Tuesday, May 19, 2009

United we stood


I recently took a very casual poll and discovered that most people consider "nationalism" to be the same thing as patriotism: love of country and willingness to sacrifice for it. However, ask a history buff knowledgeable in the emergence of Nationalism, and you'll learn something a bit different.

"Nationalism proved to be the single most powerful European political ideology of the nineteenth and early twentieth centuries (pg. 744)". Yes, European political ideology. And nationalism is very simple, really. The idea is simply the "concept that a nation is composed of people who are joined together by the bonds of common language, customs, culture, and history, and who, because of those bonds, should share the same government [such as a democracy, a monarchy, or other governmental form]" (pg. 745). Ideally, any group can form its own nation, "but in reality nationhood came to be associated with groups that were large enough to support a viable economy, that had a history of significant cultural association, that possessed a cultural elite that could nourish and spread the national language, and that could conquer other peoples to establish and protect their own independence" (pg. 747)*.

Such relatively simply ideology helps really put a fine point on why there are so many conflicts and wars in this world, doesn't it? We want to be united and have the right to be united and protect ourselves from other groups. And by "we", I mean just about every single individual culture on the planet.

Now if you read my previous post, "Out of Africa", you already know that I posed a very dramatic pitch for peace by way of understanding and respecting our genetic similarities as a species. Genetic similarities do not define cultures, however, and the European Nationalists saw a problem in Europe that ended up redefining borders and bringing about nation states such as Italy and Germany, as well as tying peoples together in a way that had not ever occurred before.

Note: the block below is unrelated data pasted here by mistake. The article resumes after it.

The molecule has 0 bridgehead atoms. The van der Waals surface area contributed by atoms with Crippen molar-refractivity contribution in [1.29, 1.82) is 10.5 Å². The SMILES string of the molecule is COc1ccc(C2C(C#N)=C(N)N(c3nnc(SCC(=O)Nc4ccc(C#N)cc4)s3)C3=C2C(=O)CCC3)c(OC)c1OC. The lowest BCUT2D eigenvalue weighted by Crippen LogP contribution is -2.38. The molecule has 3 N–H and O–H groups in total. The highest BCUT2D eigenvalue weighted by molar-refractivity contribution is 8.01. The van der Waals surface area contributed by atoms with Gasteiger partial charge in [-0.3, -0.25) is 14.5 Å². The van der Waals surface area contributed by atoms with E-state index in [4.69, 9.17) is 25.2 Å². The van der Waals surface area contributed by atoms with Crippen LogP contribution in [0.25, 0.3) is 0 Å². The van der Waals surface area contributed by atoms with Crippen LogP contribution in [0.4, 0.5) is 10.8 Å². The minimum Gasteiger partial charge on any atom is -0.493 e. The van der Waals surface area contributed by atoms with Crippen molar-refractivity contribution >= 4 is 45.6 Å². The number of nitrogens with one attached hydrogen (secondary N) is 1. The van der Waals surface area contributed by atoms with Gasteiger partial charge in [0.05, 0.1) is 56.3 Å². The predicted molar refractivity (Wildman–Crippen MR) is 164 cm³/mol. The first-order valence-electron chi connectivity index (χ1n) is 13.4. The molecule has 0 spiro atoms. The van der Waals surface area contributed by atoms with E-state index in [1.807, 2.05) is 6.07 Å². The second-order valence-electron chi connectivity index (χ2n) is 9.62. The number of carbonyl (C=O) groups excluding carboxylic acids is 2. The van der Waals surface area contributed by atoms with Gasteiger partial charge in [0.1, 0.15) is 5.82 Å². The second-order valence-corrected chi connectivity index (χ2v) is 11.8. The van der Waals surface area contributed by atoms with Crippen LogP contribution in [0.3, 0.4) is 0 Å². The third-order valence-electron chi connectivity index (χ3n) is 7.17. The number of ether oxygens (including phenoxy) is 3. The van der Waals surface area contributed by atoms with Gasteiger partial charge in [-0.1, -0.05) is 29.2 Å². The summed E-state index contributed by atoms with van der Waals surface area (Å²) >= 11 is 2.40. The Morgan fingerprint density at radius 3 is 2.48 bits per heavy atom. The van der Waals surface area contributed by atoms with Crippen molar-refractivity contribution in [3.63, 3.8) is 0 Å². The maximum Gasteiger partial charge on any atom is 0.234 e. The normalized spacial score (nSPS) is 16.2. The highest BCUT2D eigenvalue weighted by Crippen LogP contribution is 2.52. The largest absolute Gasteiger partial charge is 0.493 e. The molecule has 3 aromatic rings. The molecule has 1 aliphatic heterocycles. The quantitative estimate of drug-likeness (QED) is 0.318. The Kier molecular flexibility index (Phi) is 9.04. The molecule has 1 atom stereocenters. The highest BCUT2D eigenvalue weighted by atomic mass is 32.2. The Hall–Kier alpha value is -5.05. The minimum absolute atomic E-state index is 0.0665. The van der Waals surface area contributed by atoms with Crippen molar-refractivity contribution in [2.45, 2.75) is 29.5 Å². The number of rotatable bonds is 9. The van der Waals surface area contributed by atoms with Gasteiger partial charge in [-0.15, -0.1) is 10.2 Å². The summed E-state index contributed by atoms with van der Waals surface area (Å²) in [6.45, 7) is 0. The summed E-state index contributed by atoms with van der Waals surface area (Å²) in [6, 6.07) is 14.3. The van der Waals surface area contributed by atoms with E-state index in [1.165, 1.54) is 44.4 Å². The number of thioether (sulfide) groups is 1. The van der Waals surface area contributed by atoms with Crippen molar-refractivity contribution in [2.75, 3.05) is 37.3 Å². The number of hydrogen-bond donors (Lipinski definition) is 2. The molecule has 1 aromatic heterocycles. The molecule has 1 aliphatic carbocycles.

You'd think we, the fledgeling U.S. and "Republic experiment", would have learned something. Apparently we did not.

Take another look at what nationalism means: "peoples joined by common language, customs, culture, and history...." Who in politics is trying to keep this country united at all? No one, that I can think of. Every single politician that comes to my mind is focused on segregating this country by focusing on various economical or cultural differences within our borders. Abortion activists' tend to define that entire argument based on a difference between the sexes, supported by the rhetoric of "a woman's right to do what she wants to do with her body". The entire political plank of illegal immigrants recognizes and thus divides culturally the Mexican/Latino culture from the "American" culture. Arguments over health care tend to alienate economic classes and to some degree also includes ageism by focusing on Medicaid and Medicare. The argument over taxes divides the working class, the upper class, and the tax exempt class.

In short, how does this country stay together at all? We are no longer joined by a common language (we're increasingly bi-lingual), we have no common culture or customs, and our history is used as a political tool to divide us instead of unite us.

With cultural globalization we are increasingly losing whatever vestiges of culture we had as we embrace individuality and increase our integration of other cultural norms into our own melting pot. This in and of itself would not be a bad thing if we actually had an "American" culture that united us. When this country was founded, it was in response to religious oppression and persecution. It was a break from the tyrannical rule of a monarchy. It was to separate from a government that failed to allow equal representation. It was also a chance to pursue personal wealth without strict adherence to a caste system, and a chance to encourage and participate in free trade.

We seem to have abandoned everything that once united us. With no commonality as a nation, of course we're at the whims of our president and congress. Of course we're turning towards socialism and communism and away from the republic that our forefathers established. And until we understand our history, we cannot begin to change our future.



*Craig, Graham, Kagan, Ozment, Turner (2009) The Heritage of world civilizations, (vol. 2, 8th ed., pp. 744-747). Upper Saddle River, NJ: Pearson Education.

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